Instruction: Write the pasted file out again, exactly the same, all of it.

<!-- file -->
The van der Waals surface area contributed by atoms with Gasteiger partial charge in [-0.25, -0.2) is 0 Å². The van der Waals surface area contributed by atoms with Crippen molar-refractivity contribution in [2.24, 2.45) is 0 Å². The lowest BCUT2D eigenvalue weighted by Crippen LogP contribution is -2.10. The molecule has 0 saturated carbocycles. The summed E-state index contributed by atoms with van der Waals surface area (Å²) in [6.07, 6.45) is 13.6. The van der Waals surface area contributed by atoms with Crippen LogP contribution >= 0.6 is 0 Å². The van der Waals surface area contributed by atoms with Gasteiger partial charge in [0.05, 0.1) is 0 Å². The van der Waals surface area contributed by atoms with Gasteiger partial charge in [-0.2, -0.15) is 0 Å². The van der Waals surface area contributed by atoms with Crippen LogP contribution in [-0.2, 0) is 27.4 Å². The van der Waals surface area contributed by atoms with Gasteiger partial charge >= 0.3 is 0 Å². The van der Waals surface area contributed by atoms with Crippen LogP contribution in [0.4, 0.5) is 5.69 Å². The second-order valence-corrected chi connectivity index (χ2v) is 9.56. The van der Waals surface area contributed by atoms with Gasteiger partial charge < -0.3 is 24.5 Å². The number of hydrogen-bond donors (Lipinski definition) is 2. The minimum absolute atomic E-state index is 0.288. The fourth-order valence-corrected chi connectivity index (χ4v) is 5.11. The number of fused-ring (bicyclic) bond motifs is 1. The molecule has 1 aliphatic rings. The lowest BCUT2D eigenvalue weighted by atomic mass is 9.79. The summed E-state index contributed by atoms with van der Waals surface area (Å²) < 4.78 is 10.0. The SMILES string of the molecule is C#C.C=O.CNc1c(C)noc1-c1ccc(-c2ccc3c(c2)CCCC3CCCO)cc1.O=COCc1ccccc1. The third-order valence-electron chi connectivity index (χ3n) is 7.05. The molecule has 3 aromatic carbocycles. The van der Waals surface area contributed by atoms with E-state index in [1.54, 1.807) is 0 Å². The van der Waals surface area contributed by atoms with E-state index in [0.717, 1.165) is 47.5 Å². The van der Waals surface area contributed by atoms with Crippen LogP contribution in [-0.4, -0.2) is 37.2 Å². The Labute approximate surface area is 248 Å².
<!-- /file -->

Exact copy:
The van der Waals surface area contributed by atoms with Gasteiger partial charge in [-0.25, -0.2) is 0 Å². The van der Waals surface area contributed by atoms with Crippen molar-refractivity contribution in [2.24, 2.45) is 0 Å². The lowest BCUT2D eigenvalue weighted by Crippen LogP contribution is -2.10. The molecule has 0 saturated carbocycles. The summed E-state index contributed by atoms with van der Waals surface area (Å²) in [6.07, 6.45) is 13.6. The van der Waals surface area contributed by atoms with Crippen LogP contribution >= 0.6 is 0 Å². The van der Waals surface area contributed by atoms with Gasteiger partial charge in [0.05, 0.1) is 0 Å². The van der Waals surface area contributed by atoms with Gasteiger partial charge in [-0.2, -0.15) is 0 Å². The van der Waals surface area contributed by atoms with Crippen LogP contribution in [-0.2, 0) is 27.4 Å². The van der Waals surface area contributed by atoms with Gasteiger partial charge >= 0.3 is 0 Å². The van der Waals surface area contributed by atoms with Crippen LogP contribution in [0.4, 0.5) is 5.69 Å². The second-order valence-corrected chi connectivity index (χ2v) is 9.56. The van der Waals surface area contributed by atoms with Gasteiger partial charge < -0.3 is 24.5 Å². The number of hydrogen-bond donors (Lipinski definition) is 2. The minimum absolute atomic E-state index is 0.288. The fourth-order valence-corrected chi connectivity index (χ4v) is 5.11. The number of fused-ring (bicyclic) bond motifs is 1. The molecule has 1 aliphatic rings. The lowest BCUT2D eigenvalue weighted by atomic mass is 9.79. The summed E-state index contributed by atoms with van der Waals surface area (Å²) < 4.78 is 10.0. The SMILES string of the molecule is C#C.C=O.CNc1c(C)noc1-c1ccc(-c2ccc3c(c2)CCCC3CCCO)cc1.O=COCc1ccccc1. The third-order valence-electron chi connectivity index (χ3n) is 7.05. The molecule has 3 aromatic carbocycles. The van der Waals surface area contributed by atoms with E-state index in [1.54, 1.807) is 0 Å². The van der Waals surface area contributed by atoms with E-state index in [0.717, 1.165) is 47.5 Å². The van der Waals surface area contributed by atoms with Crippen LogP contribution in [-0.4, -0.2) is 37.2 Å². The Labute approximate surface area is 248 Å².